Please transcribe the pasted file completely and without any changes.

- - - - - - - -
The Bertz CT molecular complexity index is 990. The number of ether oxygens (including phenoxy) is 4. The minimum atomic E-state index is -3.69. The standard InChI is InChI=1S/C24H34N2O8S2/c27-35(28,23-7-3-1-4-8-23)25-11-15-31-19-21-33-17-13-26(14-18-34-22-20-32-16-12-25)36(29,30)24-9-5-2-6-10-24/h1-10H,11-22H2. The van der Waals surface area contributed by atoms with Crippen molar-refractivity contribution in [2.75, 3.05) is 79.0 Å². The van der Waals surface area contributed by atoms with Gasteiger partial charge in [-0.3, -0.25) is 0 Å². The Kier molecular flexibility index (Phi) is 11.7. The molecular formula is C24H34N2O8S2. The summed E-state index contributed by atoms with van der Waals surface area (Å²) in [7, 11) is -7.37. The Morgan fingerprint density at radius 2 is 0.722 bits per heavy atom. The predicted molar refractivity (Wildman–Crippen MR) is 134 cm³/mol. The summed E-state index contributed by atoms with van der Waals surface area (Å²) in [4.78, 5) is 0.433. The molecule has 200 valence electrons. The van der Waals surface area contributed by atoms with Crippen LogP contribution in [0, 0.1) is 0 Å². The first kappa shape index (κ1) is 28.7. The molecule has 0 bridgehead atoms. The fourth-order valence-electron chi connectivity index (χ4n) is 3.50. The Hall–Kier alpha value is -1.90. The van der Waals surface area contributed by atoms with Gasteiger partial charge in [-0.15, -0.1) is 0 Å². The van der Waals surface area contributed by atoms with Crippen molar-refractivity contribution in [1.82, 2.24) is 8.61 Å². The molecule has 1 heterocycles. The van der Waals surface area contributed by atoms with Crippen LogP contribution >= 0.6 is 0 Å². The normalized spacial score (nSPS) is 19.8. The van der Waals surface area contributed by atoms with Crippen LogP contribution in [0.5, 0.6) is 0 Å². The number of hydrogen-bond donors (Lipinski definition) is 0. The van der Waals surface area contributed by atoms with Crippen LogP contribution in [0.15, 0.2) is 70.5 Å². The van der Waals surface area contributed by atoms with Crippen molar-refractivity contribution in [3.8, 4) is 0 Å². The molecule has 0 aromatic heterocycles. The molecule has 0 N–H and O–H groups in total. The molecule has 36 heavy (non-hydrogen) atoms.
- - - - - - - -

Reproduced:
The Bertz CT molecular complexity index is 990. The number of ether oxygens (including phenoxy) is 4. The minimum atomic E-state index is -3.69. The standard InChI is InChI=1S/C24H34N2O8S2/c27-35(28,23-7-3-1-4-8-23)25-11-15-31-19-21-33-17-13-26(14-18-34-22-20-32-16-12-25)36(29,30)24-9-5-2-6-10-24/h1-10H,11-22H2. The van der Waals surface area contributed by atoms with Crippen molar-refractivity contribution in [2.75, 3.05) is 79.0 Å². The van der Waals surface area contributed by atoms with Gasteiger partial charge in [-0.3, -0.25) is 0 Å². The Kier molecular flexibility index (Phi) is 11.7. The molecular formula is C24H34N2O8S2. The summed E-state index contributed by atoms with van der Waals surface area (Å²) in [7, 11) is -7.37. The Morgan fingerprint density at radius 2 is 0.722 bits per heavy atom. The predicted molar refractivity (Wildman–Crippen MR) is 134 cm³/mol. The summed E-state index contributed by atoms with van der Waals surface area (Å²) in [4.78, 5) is 0.433. The molecule has 200 valence electrons. The van der Waals surface area contributed by atoms with Crippen LogP contribution in [0, 0.1) is 0 Å². The first kappa shape index (κ1) is 28.7. The molecule has 0 bridgehead atoms. The fourth-order valence-electron chi connectivity index (χ4n) is 3.50. The Hall–Kier alpha value is -1.90. The van der Waals surface area contributed by atoms with Gasteiger partial charge in [-0.15, -0.1) is 0 Å². The van der Waals surface area contributed by atoms with Crippen molar-refractivity contribution in [1.82, 2.24) is 8.61 Å². The molecule has 1 heterocycles. The van der Waals surface area contributed by atoms with Crippen LogP contribution >= 0.6 is 0 Å². The normalized spacial score (nSPS) is 19.8. The van der Waals surface area contributed by atoms with Crippen LogP contribution in [0.5, 0.6) is 0 Å². The number of hydrogen-bond donors (Lipinski definition) is 0. The van der Waals surface area contributed by atoms with Crippen LogP contribution in [0.15, 0.2) is 70.5 Å². The van der Waals surface area contributed by atoms with Crippen molar-refractivity contribution in [3.8, 4) is 0 Å². The molecule has 0 aromatic heterocycles. The molecule has 0 N–H and O–H groups in total. The molecule has 36 heavy (non-hydrogen) atoms.